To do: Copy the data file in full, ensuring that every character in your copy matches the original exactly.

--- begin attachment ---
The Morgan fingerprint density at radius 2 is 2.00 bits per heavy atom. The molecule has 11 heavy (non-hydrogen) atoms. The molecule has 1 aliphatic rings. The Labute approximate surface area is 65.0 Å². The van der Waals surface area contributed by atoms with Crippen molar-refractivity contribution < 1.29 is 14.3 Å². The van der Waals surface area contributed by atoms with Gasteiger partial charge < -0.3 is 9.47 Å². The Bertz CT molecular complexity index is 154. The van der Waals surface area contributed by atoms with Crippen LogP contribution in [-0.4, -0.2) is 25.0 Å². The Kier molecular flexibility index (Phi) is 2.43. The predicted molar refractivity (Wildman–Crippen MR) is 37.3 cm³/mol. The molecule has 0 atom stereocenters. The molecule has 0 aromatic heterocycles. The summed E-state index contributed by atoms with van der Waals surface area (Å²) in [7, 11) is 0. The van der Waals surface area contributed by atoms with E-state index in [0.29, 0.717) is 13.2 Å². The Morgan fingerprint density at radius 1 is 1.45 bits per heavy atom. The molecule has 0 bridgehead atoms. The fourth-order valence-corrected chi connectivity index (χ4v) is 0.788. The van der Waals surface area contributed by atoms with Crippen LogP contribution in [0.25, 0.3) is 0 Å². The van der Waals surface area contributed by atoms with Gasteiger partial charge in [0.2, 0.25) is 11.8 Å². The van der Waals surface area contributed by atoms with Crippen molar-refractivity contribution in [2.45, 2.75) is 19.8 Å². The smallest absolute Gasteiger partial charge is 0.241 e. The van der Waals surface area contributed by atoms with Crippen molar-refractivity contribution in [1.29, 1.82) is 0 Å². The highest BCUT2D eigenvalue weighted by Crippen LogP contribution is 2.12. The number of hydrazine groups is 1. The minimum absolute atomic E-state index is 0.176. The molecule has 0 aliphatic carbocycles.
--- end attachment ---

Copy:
The Morgan fingerprint density at radius 2 is 2.00 bits per heavy atom. The molecule has 11 heavy (non-hydrogen) atoms. The molecule has 1 aliphatic rings. The Labute approximate surface area is 65.0 Å². The van der Waals surface area contributed by atoms with Crippen molar-refractivity contribution < 1.29 is 14.3 Å². The van der Waals surface area contributed by atoms with Gasteiger partial charge < -0.3 is 9.47 Å². The Bertz CT molecular complexity index is 154. The van der Waals surface area contributed by atoms with Crippen LogP contribution in [-0.4, -0.2) is 25.0 Å². The Kier molecular flexibility index (Phi) is 2.43. The predicted molar refractivity (Wildman–Crippen MR) is 37.3 cm³/mol. The molecule has 0 atom stereocenters. The molecule has 0 aromatic heterocycles. The summed E-state index contributed by atoms with van der Waals surface area (Å²) in [7, 11) is 0. The van der Waals surface area contributed by atoms with E-state index in [0.29, 0.717) is 13.2 Å². The Morgan fingerprint density at radius 1 is 1.45 bits per heavy atom. The molecule has 0 bridgehead atoms. The fourth-order valence-corrected chi connectivity index (χ4v) is 0.788. The van der Waals surface area contributed by atoms with Crippen LogP contribution in [0.25, 0.3) is 0 Å². The van der Waals surface area contributed by atoms with Gasteiger partial charge in [0.2, 0.25) is 11.8 Å². The van der Waals surface area contributed by atoms with Crippen molar-refractivity contribution in [2.45, 2.75) is 19.8 Å². The smallest absolute Gasteiger partial charge is 0.241 e. The van der Waals surface area contributed by atoms with Crippen molar-refractivity contribution in [1.29, 1.82) is 0 Å². The highest BCUT2D eigenvalue weighted by Crippen LogP contribution is 2.12. The number of hydrazine groups is 1. The minimum absolute atomic E-state index is 0.176. The molecule has 0 aliphatic carbocycles.